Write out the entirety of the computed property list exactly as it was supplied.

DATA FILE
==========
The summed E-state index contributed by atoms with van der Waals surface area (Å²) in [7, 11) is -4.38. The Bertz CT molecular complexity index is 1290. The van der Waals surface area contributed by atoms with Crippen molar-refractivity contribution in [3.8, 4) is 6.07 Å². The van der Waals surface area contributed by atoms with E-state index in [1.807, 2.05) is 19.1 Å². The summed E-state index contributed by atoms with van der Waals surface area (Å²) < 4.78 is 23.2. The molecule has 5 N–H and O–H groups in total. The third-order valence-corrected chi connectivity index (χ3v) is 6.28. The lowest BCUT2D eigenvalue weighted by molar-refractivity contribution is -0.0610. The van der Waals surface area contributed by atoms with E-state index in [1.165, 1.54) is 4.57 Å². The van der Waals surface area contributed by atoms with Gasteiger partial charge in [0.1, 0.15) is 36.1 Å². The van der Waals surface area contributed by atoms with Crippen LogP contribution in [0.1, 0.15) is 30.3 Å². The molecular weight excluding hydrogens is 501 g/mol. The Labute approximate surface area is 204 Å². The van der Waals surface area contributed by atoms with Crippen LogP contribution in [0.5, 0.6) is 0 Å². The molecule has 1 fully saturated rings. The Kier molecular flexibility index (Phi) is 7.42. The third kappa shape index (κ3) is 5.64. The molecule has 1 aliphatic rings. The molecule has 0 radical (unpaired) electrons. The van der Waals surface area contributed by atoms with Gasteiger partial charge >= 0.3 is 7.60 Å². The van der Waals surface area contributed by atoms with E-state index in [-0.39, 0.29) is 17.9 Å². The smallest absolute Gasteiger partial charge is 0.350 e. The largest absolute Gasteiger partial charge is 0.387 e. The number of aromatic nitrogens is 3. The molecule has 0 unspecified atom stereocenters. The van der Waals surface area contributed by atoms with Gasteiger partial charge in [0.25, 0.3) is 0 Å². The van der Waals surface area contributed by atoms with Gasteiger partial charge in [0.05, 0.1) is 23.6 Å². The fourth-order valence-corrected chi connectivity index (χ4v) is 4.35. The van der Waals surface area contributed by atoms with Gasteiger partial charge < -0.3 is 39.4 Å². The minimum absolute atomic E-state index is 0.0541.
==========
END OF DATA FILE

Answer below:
The summed E-state index contributed by atoms with van der Waals surface area (Å²) in [7, 11) is -4.38. The Bertz CT molecular complexity index is 1290. The van der Waals surface area contributed by atoms with Crippen molar-refractivity contribution in [3.8, 4) is 6.07 Å². The van der Waals surface area contributed by atoms with E-state index in [1.807, 2.05) is 19.1 Å². The summed E-state index contributed by atoms with van der Waals surface area (Å²) < 4.78 is 23.2. The molecule has 5 N–H and O–H groups in total. The third-order valence-corrected chi connectivity index (χ3v) is 6.28. The lowest BCUT2D eigenvalue weighted by molar-refractivity contribution is -0.0610. The van der Waals surface area contributed by atoms with E-state index in [1.165, 1.54) is 4.57 Å². The van der Waals surface area contributed by atoms with Gasteiger partial charge in [0.1, 0.15) is 36.1 Å². The van der Waals surface area contributed by atoms with Crippen LogP contribution in [0.1, 0.15) is 30.3 Å². The molecular weight excluding hydrogens is 501 g/mol. The Labute approximate surface area is 204 Å². The van der Waals surface area contributed by atoms with Crippen LogP contribution in [0.5, 0.6) is 0 Å². The molecule has 1 fully saturated rings. The Kier molecular flexibility index (Phi) is 7.42. The third kappa shape index (κ3) is 5.64. The molecule has 1 aliphatic rings. The molecule has 0 radical (unpaired) electrons. The van der Waals surface area contributed by atoms with Gasteiger partial charge >= 0.3 is 7.60 Å². The van der Waals surface area contributed by atoms with E-state index in [-0.39, 0.29) is 17.9 Å². The smallest absolute Gasteiger partial charge is 0.350 e. The largest absolute Gasteiger partial charge is 0.387 e. The number of aromatic nitrogens is 3. The molecule has 0 unspecified atom stereocenters. The van der Waals surface area contributed by atoms with Gasteiger partial charge in [0.25, 0.3) is 0 Å². The van der Waals surface area contributed by atoms with Gasteiger partial charge in [0.05, 0.1) is 23.6 Å². The fourth-order valence-corrected chi connectivity index (χ4v) is 4.35. The van der Waals surface area contributed by atoms with Gasteiger partial charge < -0.3 is 39.4 Å². The minimum absolute atomic E-state index is 0.0541.